by CB Bassity
Walking into the house the other
day around 5:00, I smelled gas. I checked the kitchen stove and the
bathroom space-heater. Everything was shut tight.
The plumber I called said it'd be $85 to come out—after hours, you see. I figured for that kind of money I could do it myself. I’ve done plumbing before.
I called my neighbor, Curtis, who used to work for a plumber. Curtis explained how you hunt gas leaks with a squeeze-bottle of dish soap—squeeze a few drops on pipe-fittings, and leaking gas will give itself away with bubbles.
I pulled on coveralls, grabbed detergent and a flashlight, and headed for the crawl-hole in the foundation. The dogs had been digging—they'd left a trough that now held day-old rainwater. It joined a low spot under the house, making a healthy puddle to crawl through. I knew from experience that only by wriggling just so could I stuff myself through the rectangular hole. My plastic rain-jacket would protect the top half of me. But I couldn't bring myself to slosh through that water unprotected below the waist. What if I had to make two or three trips with tools?
I cut two sheets of Visqueem, the opaque construction plastic, and wrapped one around each leg. I went twice around with the plastic and wrapped it with four ribbons of duct-tape—upper thigh, lower thigh, below the knee, and around the ankle. Fortunately, it was almost dark when I emerged from the tool-shed swinging one gray-striped leg before the other like some Frankenstein—this isn't the garb you want to parade around the yard in. As passing headlights lit up my yard, I hustled back and hid behind a shrub.
It worked, though—the plastic and tape. I slithered through the hole, sloshed through the puddle, wormed my way into the crawl-space, and kept reasonably dry doing it.
My home seems to have been designed with the idea that plumbers are the size of MaryLou Retton, and just as agile. The crawl-space beneath my floor could make a snake claustrophobic. To get around, you have to slide on forearms, push with feet and knees, drag thighs, and coordinate the whole business with gut muscles (picture an inch-worm) doing things they haven’t done since exiting the birth canal. Just fishing a tool from a pants-pocket becomes a tactical exercise. Then too, what was mud near the foundation became choking, powdery dust farther in.
And the geography is unique. Pipes carrying water, larger ones carrying it away, and pipes supplying gas, must all pass beneath the floor joists. So there's no as-the-crow-flies in a crawl-space. Sometimes to move three feet you have to travel half the length of the house—and then back—to get around pipes you can't squeeze under. It's like traveling from Little Rock to Memphis by way of Idaho, and creating a dust-storm all along the way.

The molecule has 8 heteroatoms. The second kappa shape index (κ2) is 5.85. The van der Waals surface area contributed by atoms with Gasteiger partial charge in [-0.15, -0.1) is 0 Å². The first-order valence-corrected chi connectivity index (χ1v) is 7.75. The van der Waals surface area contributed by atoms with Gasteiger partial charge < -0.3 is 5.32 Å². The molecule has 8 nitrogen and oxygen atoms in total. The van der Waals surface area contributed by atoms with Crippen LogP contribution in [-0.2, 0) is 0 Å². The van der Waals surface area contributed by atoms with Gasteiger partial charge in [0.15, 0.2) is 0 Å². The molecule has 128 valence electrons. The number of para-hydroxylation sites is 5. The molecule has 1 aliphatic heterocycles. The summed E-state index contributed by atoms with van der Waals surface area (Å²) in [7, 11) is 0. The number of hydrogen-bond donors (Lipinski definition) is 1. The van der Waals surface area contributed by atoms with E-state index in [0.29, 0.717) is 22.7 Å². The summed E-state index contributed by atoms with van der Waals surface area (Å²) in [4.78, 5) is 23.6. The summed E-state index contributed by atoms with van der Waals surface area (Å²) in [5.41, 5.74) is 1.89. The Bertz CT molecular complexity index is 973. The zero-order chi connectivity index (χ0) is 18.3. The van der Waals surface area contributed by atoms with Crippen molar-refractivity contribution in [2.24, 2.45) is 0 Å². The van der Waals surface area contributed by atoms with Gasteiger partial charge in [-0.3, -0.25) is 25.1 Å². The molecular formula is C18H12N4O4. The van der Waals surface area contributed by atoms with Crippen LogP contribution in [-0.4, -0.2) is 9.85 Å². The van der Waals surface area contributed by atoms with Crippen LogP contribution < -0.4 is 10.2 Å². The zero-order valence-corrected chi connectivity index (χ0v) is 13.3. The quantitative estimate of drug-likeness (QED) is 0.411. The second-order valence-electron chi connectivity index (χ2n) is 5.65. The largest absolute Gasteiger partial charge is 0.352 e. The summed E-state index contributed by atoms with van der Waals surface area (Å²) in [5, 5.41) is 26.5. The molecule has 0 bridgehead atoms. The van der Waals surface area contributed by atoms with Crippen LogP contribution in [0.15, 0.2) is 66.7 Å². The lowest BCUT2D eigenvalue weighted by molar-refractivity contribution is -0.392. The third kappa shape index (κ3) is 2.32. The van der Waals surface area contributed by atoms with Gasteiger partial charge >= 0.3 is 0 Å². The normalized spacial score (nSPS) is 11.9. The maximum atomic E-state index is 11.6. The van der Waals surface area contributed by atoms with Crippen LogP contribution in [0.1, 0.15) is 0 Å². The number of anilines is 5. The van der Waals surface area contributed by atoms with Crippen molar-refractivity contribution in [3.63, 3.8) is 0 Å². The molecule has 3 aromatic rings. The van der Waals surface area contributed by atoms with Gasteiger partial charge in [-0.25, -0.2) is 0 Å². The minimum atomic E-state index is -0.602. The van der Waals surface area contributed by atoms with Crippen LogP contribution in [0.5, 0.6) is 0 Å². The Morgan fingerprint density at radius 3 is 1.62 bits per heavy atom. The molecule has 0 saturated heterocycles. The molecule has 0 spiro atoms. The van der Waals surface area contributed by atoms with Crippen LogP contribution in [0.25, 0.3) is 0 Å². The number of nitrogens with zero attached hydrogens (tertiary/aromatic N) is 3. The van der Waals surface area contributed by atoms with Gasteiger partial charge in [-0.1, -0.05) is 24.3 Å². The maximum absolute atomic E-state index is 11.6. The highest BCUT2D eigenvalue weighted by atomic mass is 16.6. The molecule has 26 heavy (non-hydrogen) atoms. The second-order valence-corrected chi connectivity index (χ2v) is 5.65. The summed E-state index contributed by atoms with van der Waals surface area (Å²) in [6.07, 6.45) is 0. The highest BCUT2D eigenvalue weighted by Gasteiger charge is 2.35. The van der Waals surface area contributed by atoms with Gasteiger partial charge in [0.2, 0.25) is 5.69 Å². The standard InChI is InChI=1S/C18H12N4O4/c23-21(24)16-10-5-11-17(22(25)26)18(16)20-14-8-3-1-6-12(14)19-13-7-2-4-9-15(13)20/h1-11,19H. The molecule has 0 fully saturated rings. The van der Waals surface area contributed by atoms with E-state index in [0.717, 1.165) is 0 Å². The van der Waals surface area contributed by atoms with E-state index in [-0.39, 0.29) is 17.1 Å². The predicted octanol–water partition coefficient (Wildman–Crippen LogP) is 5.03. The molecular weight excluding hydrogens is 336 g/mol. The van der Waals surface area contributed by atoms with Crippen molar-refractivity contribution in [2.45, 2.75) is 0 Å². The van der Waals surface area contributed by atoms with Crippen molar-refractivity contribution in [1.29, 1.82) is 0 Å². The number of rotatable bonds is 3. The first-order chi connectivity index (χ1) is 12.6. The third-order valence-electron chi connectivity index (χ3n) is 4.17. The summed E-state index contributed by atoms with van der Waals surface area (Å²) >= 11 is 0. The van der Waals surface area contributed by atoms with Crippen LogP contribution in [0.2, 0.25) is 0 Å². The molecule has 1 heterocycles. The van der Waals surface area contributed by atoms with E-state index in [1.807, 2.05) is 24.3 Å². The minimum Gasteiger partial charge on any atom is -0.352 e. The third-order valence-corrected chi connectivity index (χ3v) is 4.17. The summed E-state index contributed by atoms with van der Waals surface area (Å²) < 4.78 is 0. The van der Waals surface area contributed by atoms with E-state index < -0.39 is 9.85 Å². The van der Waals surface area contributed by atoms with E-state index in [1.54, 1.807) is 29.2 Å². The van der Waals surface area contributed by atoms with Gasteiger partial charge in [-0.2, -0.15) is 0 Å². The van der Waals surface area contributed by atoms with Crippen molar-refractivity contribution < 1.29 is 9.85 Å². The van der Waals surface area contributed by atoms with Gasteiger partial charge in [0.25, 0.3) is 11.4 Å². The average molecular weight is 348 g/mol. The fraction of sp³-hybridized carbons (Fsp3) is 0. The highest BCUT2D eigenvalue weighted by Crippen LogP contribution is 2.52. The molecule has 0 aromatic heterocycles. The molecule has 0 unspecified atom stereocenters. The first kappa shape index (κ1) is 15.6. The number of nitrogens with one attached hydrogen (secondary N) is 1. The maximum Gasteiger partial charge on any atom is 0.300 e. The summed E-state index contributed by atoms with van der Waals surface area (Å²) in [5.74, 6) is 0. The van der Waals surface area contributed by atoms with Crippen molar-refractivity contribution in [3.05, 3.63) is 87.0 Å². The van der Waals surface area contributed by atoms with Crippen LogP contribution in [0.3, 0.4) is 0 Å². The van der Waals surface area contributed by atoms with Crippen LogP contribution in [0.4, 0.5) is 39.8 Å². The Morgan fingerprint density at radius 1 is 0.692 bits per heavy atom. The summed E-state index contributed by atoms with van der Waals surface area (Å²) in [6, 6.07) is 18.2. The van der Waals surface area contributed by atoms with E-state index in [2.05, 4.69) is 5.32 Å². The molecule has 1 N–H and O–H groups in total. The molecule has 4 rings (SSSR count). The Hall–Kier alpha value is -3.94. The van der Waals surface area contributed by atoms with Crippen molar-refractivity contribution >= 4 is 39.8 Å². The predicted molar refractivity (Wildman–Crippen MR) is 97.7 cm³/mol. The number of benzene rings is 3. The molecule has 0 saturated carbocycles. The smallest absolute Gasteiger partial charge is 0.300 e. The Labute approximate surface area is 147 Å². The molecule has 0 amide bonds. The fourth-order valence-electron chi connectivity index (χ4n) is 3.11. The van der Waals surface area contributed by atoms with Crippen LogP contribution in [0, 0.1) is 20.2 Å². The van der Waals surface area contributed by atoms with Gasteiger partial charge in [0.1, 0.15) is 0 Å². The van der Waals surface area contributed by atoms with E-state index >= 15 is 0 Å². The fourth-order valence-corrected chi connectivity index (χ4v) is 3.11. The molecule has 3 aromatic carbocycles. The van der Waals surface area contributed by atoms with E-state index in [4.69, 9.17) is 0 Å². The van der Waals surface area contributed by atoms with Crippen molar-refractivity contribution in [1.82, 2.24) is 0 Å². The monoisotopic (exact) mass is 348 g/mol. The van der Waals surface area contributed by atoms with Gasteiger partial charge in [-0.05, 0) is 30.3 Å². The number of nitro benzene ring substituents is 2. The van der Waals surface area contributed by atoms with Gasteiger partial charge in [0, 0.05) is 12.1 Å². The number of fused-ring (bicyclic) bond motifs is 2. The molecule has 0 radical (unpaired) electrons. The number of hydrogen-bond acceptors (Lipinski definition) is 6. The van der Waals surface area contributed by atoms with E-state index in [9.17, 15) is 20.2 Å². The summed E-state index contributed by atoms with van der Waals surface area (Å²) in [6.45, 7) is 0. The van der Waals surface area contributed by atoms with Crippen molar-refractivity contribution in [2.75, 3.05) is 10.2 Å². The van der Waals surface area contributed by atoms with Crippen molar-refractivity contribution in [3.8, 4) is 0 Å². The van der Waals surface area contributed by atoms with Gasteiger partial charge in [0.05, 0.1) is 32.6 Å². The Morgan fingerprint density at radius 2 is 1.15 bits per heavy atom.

Anyway, with pipe-wrenches and pliers stuffed into my pockets, I humped along tracing my gas line. Like an interstate highway system, it goes a lot of places. As I slipped through a tight spot, a wrench sticking out of my back pocket clanked, hung on a pipe, and jarred me to a stop.
I eventually found the leak. Fortunately, a valve in the line allowed me to cut off the gas behind it until I could return with tools and replacement fittings.
I had just put away my tools when Curtis came by.
"Well, how'd you make out?"
"All right. That soap did the trick. I guess I'm plumber enough to handle the job. To hell with those high-priced professionals." I popped the cap off a bottle of beer and handed one to Curtis. "In the morning I'll get my fittings and—hey, have you got a pipe-cutter I could borrow?"
"Nope. But you can rent one easy enough at Rent-All." Something in his voice made me wonder.
"Curtis, you own more tools than anyone I know, and you don't have a pipecutter?"
"I don't do plumbing, CB."
"How come you quit, anyway? I would've thought there's money in it." I was thinking: $85 to crawl under a house after hours; $40 during business hours.
"Well," he said, "keep in mind I was just a plumber's helper, working for Gary Thompson. But I got tired of crawlin’ around in other people's drain-water. And then something happened one day that cinched it for me.
“I was crawlin' along under a house. And you know how some houses have a stem wall in the foundation—like between one part of the house and another? Well, just as I poked my head through a break in the stem wall, the biggest bull-snake I ever seen come slitherin' by, like so,"—and here Curtis passed his quivering hand before his face, six inches away.
"I'm wedged in there tighter than the wallet in your jeans pocket. And whad'ya s'pose that snake was carrying? He had a live rat in his mouth that was going like this"—he cocked his head, put on a panicked expression, and sent tremors through his head and outstretched arms.
“I came out of there backwards, faster than I ever done anything in my life. I was knockin' into pipes. I tore my coveralls, and busted my head in three places. Gary was up there in the house—he heard all that commotion—he's lookin' down there at the floor. When I come out he said, ‘what in the world got into you?’
"I made up some b.s. story to explain the thumpin' around and told him I needed a hand down there. But I made Gary go back down ahead of me. And I didn't tell him why till we got done.
"That was my last plumbing job. I don't even do my own.”
Later, standing in the shower, rinsing the gritty, brown flood down the drain, I got to rethinking that $85. My forearms were scraped raw.
My wife asked, "What'll it take to fix it?"
"Well," I said, "come to find out, it takes special tools—I talked to Curtis. And the parts I need, you can't hardly find them around here. I'll call a plumber in the morning."
© CB Bassity, 1998. ALL RIGHTS RESERVED.